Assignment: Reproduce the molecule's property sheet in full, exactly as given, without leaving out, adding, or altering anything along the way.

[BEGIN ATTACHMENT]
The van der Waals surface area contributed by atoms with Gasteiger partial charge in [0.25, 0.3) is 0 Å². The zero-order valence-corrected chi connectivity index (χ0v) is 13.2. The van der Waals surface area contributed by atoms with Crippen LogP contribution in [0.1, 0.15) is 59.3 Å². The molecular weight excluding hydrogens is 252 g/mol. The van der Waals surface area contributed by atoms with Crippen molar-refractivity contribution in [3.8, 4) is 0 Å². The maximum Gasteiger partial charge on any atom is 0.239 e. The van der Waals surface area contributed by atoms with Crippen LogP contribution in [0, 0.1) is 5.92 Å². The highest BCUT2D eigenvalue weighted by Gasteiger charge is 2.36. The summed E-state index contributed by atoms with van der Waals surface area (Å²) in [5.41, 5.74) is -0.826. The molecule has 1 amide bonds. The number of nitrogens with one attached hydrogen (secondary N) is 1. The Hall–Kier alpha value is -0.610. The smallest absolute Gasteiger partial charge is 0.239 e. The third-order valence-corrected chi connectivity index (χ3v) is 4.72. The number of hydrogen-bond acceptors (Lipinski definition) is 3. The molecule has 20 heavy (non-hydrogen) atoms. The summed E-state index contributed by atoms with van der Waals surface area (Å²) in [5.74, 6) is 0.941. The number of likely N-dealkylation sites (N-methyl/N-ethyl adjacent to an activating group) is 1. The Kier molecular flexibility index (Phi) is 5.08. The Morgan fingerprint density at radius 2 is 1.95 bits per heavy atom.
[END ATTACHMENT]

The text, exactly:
The van der Waals surface area contributed by atoms with Gasteiger partial charge in [0.25, 0.3) is 0 Å². The zero-order valence-corrected chi connectivity index (χ0v) is 13.2. The van der Waals surface area contributed by atoms with Crippen LogP contribution in [0.1, 0.15) is 59.3 Å². The molecular weight excluding hydrogens is 252 g/mol. The van der Waals surface area contributed by atoms with Crippen molar-refractivity contribution in [3.8, 4) is 0 Å². The maximum Gasteiger partial charge on any atom is 0.239 e. The van der Waals surface area contributed by atoms with Crippen LogP contribution in [0, 0.1) is 5.92 Å². The highest BCUT2D eigenvalue weighted by Gasteiger charge is 2.36. The summed E-state index contributed by atoms with van der Waals surface area (Å²) in [5.41, 5.74) is -0.826. The molecule has 1 amide bonds. The number of nitrogens with one attached hydrogen (secondary N) is 1. The Hall–Kier alpha value is -0.610. The smallest absolute Gasteiger partial charge is 0.239 e. The third-order valence-corrected chi connectivity index (χ3v) is 4.72. The number of hydrogen-bond acceptors (Lipinski definition) is 3. The molecule has 20 heavy (non-hydrogen) atoms. The summed E-state index contributed by atoms with van der Waals surface area (Å²) in [5.74, 6) is 0.941. The number of likely N-dealkylation sites (N-methyl/N-ethyl adjacent to an activating group) is 1. The Kier molecular flexibility index (Phi) is 5.08. The Morgan fingerprint density at radius 2 is 1.95 bits per heavy atom.